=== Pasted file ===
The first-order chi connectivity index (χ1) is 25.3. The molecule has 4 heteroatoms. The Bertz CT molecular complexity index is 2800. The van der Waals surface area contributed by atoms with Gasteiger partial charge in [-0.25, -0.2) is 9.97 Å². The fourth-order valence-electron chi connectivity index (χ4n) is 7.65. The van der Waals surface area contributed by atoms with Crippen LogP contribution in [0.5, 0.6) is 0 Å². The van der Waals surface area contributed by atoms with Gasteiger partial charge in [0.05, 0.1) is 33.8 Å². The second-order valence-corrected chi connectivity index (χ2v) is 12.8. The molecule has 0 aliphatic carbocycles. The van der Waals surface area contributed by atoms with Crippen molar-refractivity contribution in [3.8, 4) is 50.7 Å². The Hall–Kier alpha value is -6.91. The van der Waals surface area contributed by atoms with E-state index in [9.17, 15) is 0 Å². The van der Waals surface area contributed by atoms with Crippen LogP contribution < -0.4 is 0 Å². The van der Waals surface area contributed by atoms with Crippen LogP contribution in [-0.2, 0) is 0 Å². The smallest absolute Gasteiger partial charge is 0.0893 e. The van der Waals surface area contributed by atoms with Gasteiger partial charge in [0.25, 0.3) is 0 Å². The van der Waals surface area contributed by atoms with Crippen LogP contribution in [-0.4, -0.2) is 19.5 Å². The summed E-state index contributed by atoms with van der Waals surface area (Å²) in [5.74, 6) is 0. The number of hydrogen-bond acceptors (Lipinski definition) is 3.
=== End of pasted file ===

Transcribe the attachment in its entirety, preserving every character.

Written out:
The first-order chi connectivity index (χ1) is 25.3. The molecule has 4 heteroatoms. The Bertz CT molecular complexity index is 2800. The van der Waals surface area contributed by atoms with Gasteiger partial charge in [-0.25, -0.2) is 9.97 Å². The fourth-order valence-electron chi connectivity index (χ4n) is 7.65. The van der Waals surface area contributed by atoms with Crippen LogP contribution in [0.5, 0.6) is 0 Å². The van der Waals surface area contributed by atoms with Gasteiger partial charge in [0.05, 0.1) is 33.8 Å². The second-order valence-corrected chi connectivity index (χ2v) is 12.8. The molecule has 0 aliphatic carbocycles. The van der Waals surface area contributed by atoms with Crippen molar-refractivity contribution in [3.8, 4) is 50.7 Å². The Hall–Kier alpha value is -6.91. The van der Waals surface area contributed by atoms with E-state index in [9.17, 15) is 0 Å². The van der Waals surface area contributed by atoms with Crippen LogP contribution < -0.4 is 0 Å². The van der Waals surface area contributed by atoms with Crippen LogP contribution in [-0.2, 0) is 0 Å². The smallest absolute Gasteiger partial charge is 0.0893 e. The van der Waals surface area contributed by atoms with Gasteiger partial charge in [0.25, 0.3) is 0 Å². The van der Waals surface area contributed by atoms with Crippen LogP contribution in [-0.4, -0.2) is 19.5 Å². The summed E-state index contributed by atoms with van der Waals surface area (Å²) in [5.74, 6) is 0. The number of hydrogen-bond acceptors (Lipinski definition) is 3.